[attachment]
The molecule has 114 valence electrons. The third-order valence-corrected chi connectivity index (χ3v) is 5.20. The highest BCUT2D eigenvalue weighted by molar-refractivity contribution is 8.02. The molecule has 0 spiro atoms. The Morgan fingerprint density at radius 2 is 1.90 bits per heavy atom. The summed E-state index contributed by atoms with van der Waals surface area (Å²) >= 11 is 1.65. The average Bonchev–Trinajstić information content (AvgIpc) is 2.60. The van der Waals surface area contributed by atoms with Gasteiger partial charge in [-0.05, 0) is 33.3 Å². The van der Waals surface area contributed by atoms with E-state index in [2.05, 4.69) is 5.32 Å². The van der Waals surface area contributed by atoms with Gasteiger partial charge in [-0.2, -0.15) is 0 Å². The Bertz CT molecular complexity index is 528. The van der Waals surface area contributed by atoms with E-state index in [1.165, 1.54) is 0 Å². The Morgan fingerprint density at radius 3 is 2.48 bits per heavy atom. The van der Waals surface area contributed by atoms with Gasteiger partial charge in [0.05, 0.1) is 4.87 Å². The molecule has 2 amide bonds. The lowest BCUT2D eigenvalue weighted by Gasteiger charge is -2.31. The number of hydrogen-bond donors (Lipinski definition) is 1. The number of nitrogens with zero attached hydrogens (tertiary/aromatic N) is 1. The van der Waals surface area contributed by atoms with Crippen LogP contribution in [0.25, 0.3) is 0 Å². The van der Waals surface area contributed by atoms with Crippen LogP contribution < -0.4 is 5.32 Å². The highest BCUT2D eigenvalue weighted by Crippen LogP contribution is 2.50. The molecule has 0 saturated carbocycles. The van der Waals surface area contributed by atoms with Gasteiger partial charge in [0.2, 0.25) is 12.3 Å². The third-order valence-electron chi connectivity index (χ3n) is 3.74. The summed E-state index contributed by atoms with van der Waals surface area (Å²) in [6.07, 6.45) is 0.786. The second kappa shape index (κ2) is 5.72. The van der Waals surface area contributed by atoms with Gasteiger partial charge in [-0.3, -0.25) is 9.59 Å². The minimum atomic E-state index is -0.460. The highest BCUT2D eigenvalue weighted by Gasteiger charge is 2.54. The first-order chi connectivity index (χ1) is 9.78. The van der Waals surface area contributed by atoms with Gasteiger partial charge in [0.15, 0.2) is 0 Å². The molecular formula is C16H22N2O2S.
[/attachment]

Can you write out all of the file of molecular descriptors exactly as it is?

The molecule has 114 valence electrons. The third-order valence-corrected chi connectivity index (χ3v) is 5.20. The highest BCUT2D eigenvalue weighted by molar-refractivity contribution is 8.02. The molecule has 0 spiro atoms. The Morgan fingerprint density at radius 2 is 1.90 bits per heavy atom. The summed E-state index contributed by atoms with van der Waals surface area (Å²) >= 11 is 1.65. The average Bonchev–Trinajstić information content (AvgIpc) is 2.60. The van der Waals surface area contributed by atoms with Gasteiger partial charge in [-0.05, 0) is 33.3 Å². The van der Waals surface area contributed by atoms with E-state index in [2.05, 4.69) is 5.32 Å². The van der Waals surface area contributed by atoms with Gasteiger partial charge in [-0.2, -0.15) is 0 Å². The Bertz CT molecular complexity index is 528. The van der Waals surface area contributed by atoms with E-state index in [1.165, 1.54) is 0 Å². The Morgan fingerprint density at radius 3 is 2.48 bits per heavy atom. The van der Waals surface area contributed by atoms with Gasteiger partial charge in [0.05, 0.1) is 4.87 Å². The molecule has 2 amide bonds. The lowest BCUT2D eigenvalue weighted by Gasteiger charge is -2.31. The number of hydrogen-bond donors (Lipinski definition) is 1. The number of nitrogens with zero attached hydrogens (tertiary/aromatic N) is 1. The van der Waals surface area contributed by atoms with Crippen LogP contribution in [0.25, 0.3) is 0 Å². The van der Waals surface area contributed by atoms with Crippen LogP contribution < -0.4 is 5.32 Å². The highest BCUT2D eigenvalue weighted by Crippen LogP contribution is 2.50. The molecule has 0 saturated carbocycles. The van der Waals surface area contributed by atoms with Gasteiger partial charge in [0.2, 0.25) is 12.3 Å². The third-order valence-electron chi connectivity index (χ3n) is 3.74. The summed E-state index contributed by atoms with van der Waals surface area (Å²) in [6.07, 6.45) is 0.786. The second kappa shape index (κ2) is 5.72. The van der Waals surface area contributed by atoms with Gasteiger partial charge in [-0.3, -0.25) is 9.59 Å². The minimum atomic E-state index is -0.460. The highest BCUT2D eigenvalue weighted by Gasteiger charge is 2.54. The first-order chi connectivity index (χ1) is 9.78. The van der Waals surface area contributed by atoms with Gasteiger partial charge in [0.15, 0.2) is 0 Å². The molecular formula is C16H22N2O2S.